MAstars 2012: James Winnett, MFA
James Winnett, Plates, 2012. Giclee (inkjet) print on Innova IFA-11 paper, mounted on aluminium composite. 2 x (60cm x 80cm x 0.5cm)
Kitty Anderson selects James Winnett from Glasgow School of Art for MAstars
'Pattern' (2012) comprises a single page of old graph paper, dirty from years of use. The page holds what seems to be a pattern for a textile or brickwork design – geometric flowers on a checked background – reminiscent of another era. However, instead of the design neatly stopping at the edge of the square tile as you might expect, the flowers continue to blossom beyond the intended outline, suggesting its endless repetition. It appears that the thick poster paint used to create the original design has been diluted to allow the pigment to be reused – giving it new life and extending its reach with the most economical means, in keeping with the period that it references.
James Winnett, Pattern, 2012. Lace pattern, Newmilns, Ayrshire (1950-1960), water. 40cm x 40cm
'Plates' (2012) consists of a pair of photographs of a collection of small metal objects. The objects resemble hinges, but don’t appear to be functional in any way and large sections have been removed as if they have been adapted for an alternative purpose at some stage in their life. Arranged across the page like minimal sculptures, their form is described by the shadows that surround them, but provides no information as to their possible use or making. Each piece is etched with what looks like a map, and it is only this tiny detail, and the title 'Plates', that provide any information about their past, or indication of their scale. The individual pieces look as if they might fit together to make a larger image, crossed with lines of latitude and longitude, referencing a heritage of exploration and colonisation.
'Untitled' (2011) is similarly abstruse, and apparently unrelated. A seemingly static image on a flatscreen monitor shows an image of a crystalline structure very slowly ‘melting’ in front of our eyes. Filmed against a monochrome backdrop that removes any tangible context, it is almost impossible to tell the scale of the object we are presented with and the frame of the monitor becomes the only guide as to how to read the image. Over the 11 minute duration of the film, the glistening black totem begins to drip until it almost imperceptibly mutates into a pool of dark liquid. Again the viewer is denied any information about the origins of the object or the process of its making. All we are given are the physical properties of the unidentifiable material and the associations these evoke.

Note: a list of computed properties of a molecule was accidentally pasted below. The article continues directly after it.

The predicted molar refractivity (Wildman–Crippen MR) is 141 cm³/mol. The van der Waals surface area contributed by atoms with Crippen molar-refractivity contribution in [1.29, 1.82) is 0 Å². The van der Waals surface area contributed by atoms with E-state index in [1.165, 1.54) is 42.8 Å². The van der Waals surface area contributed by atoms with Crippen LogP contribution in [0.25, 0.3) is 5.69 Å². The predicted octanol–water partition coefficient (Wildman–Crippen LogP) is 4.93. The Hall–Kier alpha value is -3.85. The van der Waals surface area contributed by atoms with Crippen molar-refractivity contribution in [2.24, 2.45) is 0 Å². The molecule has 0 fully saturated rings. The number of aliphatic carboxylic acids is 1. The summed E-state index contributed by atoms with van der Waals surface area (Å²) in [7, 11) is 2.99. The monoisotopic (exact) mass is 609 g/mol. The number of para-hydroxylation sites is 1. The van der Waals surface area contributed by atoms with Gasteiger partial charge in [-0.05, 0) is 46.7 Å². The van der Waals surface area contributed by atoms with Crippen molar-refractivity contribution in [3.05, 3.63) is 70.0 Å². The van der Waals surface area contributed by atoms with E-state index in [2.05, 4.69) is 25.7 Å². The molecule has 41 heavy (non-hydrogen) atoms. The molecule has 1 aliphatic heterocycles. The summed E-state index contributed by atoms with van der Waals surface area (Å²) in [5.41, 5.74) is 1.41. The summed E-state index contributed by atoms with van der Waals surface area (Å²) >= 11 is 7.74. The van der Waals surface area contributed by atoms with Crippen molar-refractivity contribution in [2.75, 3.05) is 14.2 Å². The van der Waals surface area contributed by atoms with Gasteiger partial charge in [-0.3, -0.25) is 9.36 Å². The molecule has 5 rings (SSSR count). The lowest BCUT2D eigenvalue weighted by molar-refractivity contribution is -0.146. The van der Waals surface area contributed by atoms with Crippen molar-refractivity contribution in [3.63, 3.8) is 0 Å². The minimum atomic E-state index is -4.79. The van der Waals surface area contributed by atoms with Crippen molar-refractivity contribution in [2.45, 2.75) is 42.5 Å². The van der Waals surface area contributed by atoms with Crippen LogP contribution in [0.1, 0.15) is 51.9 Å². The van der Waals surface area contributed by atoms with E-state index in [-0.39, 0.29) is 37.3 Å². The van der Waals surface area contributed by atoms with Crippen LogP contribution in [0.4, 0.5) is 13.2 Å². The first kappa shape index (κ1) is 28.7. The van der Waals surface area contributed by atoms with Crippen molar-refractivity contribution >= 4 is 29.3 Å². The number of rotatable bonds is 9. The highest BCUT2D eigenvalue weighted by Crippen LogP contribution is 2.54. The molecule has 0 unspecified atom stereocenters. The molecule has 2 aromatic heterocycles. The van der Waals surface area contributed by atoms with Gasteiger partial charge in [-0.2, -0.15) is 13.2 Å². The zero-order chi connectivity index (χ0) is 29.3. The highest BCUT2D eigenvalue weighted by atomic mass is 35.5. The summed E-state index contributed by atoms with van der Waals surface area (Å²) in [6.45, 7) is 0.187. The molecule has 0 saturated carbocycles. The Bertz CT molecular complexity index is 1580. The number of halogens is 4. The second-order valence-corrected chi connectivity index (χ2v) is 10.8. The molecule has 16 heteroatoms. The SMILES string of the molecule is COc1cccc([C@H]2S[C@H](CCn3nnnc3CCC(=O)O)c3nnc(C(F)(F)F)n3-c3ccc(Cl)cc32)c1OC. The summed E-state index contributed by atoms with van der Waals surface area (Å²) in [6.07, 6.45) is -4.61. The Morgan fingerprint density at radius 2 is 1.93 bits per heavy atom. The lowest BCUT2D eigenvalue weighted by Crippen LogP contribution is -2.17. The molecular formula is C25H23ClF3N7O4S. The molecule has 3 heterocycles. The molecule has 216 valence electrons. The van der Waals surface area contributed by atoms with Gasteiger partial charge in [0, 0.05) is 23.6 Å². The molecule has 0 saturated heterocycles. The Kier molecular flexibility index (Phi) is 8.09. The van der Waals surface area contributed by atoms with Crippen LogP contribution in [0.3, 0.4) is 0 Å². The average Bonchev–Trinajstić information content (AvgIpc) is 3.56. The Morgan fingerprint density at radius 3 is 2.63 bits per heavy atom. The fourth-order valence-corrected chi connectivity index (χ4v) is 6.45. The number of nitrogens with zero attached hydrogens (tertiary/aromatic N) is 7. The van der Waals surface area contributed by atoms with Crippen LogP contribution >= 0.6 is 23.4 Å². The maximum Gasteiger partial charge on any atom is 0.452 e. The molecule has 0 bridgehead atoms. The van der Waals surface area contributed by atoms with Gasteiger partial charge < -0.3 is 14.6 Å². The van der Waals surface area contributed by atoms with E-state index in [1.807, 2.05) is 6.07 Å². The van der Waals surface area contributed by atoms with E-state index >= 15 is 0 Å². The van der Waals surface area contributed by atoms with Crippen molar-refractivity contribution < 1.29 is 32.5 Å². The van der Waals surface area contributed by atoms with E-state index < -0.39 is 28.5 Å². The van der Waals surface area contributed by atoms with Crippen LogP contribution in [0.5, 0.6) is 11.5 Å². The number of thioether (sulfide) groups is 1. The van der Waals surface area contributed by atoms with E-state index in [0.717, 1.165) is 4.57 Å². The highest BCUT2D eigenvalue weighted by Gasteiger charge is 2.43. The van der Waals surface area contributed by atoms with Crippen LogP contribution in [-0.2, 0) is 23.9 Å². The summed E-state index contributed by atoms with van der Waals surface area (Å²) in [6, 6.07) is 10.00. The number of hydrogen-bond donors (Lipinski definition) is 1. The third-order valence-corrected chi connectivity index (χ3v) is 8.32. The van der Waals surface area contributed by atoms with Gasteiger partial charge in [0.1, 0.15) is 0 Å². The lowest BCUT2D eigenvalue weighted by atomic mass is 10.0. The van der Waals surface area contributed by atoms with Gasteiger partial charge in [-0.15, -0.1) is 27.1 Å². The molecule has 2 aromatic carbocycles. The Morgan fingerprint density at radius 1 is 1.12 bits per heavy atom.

Elsewhere in the building Winnett presented a short video work on loop entitled 'Uamh nam Bo Dubha / The Cave of the Black Cow / Old Tobermory's Cave' (2012). The video pans around the interior of a modest cave while a voiceover provides a detailed description of its geographical environment and the objects found in this remote location. The narrative jumps through time, recording the traces of human activity over the last nine thousand years to its more recent habitation, and descriptions of various ‘tools’ made from stone, bone and bicycle wheels – artifacts accumulated as mankind develops. A young man’s voice (possibly the artist’s) provides this information in the authoritative tone of a documentary – making the work entirely believable but potentially fictional, as none of the details described appears to be visible in the footage, mirroring the slippery relationship we have with the other artifacts in the exhibition.
James Winnett, Untitled, 2012. HD video. 11 mins 12 secs
The collection of works presented by Winnett proposes a world where the artist is able to offer an alternative history of our own existence. His works suggest the possibility that material and form can provide an equally valid understanding of science and anthropology and offer a new, more human, perspective on the artifacts we find ourselves surrounded by.
Selected by Kitty Anderson
Published September, 2012
About Kitty Anderson
Kitty Anderson is Curator at The Common Guild in Glasgow. She was previously Associate Director of The Modern Institute, Glasgow, and Associate Curator of Frieze Projects, the annual programme of commissions, talks and education at Frieze Art Fair, London.
Recent freelance projects include 'One cannot go on saying but…', a collaborative project with artists Anne-Marie Copestake, Kate Davis, Rachel Lowther and Lorna Macintyre for 'Contradictory Woolf', The 21st Annual Conference on Virginia Woolf, 2011, 'Overlap', by Claire Barclay at Glasgow Print Studio for Glasgow International Festival of Visual Art, 2010 (with Siobhan Carroll), and 'FLATWORK', a publication exploring the presentation of two-dimensional work by sculptors, published in 2008, (with Vanessa Billy).
Kitty has contributed to a number of printed and online publications including PAR+RS, (Public Art Scotland), and PILOT:, and various selection panels and advisory groups including the Durham Cathedral Artist in Residence programme, freshfacedandwildeyed at The Photographers’ Gallery, London, 2010, New Work Scotland Programme at Collective Gallery, Edinburgh, 2009 and The Cartier Award, 2007.